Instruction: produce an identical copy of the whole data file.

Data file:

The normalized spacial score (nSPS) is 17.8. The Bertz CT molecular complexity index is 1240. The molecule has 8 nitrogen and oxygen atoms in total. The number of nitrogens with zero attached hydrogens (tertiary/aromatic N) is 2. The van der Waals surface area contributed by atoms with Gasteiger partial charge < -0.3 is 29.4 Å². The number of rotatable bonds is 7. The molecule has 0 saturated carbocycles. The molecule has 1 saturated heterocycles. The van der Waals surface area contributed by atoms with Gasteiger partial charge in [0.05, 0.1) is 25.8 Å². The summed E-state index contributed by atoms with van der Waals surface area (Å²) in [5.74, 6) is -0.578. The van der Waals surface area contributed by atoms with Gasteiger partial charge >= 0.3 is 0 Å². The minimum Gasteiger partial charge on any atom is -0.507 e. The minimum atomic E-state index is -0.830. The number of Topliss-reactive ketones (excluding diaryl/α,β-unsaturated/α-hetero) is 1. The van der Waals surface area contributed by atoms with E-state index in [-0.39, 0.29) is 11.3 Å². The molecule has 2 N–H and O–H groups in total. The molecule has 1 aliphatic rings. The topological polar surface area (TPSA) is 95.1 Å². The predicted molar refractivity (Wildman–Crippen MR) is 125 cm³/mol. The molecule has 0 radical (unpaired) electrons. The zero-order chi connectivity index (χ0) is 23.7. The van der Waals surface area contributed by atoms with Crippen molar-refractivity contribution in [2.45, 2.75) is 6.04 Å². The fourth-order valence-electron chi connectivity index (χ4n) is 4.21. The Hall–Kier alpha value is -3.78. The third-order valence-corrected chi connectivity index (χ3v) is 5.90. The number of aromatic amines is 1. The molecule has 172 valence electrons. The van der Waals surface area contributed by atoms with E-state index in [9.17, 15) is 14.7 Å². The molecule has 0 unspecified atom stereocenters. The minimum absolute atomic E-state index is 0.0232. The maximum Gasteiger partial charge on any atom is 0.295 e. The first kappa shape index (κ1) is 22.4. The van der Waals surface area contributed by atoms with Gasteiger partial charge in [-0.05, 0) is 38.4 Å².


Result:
The normalized spacial score (nSPS) is 17.8. The Bertz CT molecular complexity index is 1240. The molecule has 8 nitrogen and oxygen atoms in total. The number of nitrogens with zero attached hydrogens (tertiary/aromatic N) is 2. The van der Waals surface area contributed by atoms with Gasteiger partial charge < -0.3 is 29.4 Å². The number of rotatable bonds is 7. The molecule has 0 saturated carbocycles. The molecule has 1 saturated heterocycles. The van der Waals surface area contributed by atoms with Gasteiger partial charge in [0.05, 0.1) is 25.8 Å². The summed E-state index contributed by atoms with van der Waals surface area (Å²) in [5.74, 6) is -0.578. The van der Waals surface area contributed by atoms with Gasteiger partial charge >= 0.3 is 0 Å². The minimum Gasteiger partial charge on any atom is -0.507 e. The minimum atomic E-state index is -0.830. The number of Topliss-reactive ketones (excluding diaryl/α,β-unsaturated/α-hetero) is 1. The van der Waals surface area contributed by atoms with E-state index in [-0.39, 0.29) is 11.3 Å². The molecule has 2 N–H and O–H groups in total. The molecule has 1 aliphatic rings. The topological polar surface area (TPSA) is 95.1 Å². The predicted molar refractivity (Wildman–Crippen MR) is 125 cm³/mol. The molecule has 0 radical (unpaired) electrons. The zero-order chi connectivity index (χ0) is 23.7. The van der Waals surface area contributed by atoms with Crippen molar-refractivity contribution in [2.45, 2.75) is 6.04 Å². The fourth-order valence-electron chi connectivity index (χ4n) is 4.21. The Hall–Kier alpha value is -3.78. The third-order valence-corrected chi connectivity index (χ3v) is 5.90. The number of aromatic amines is 1. The molecule has 172 valence electrons. The van der Waals surface area contributed by atoms with E-state index in [9.17, 15) is 14.7 Å². The molecule has 0 unspecified atom stereocenters. The minimum absolute atomic E-state index is 0.0232. The maximum Gasteiger partial charge on any atom is 0.295 e. The first kappa shape index (κ1) is 22.4. The van der Waals surface area contributed by atoms with Gasteiger partial charge in [-0.05, 0) is 38.4 Å².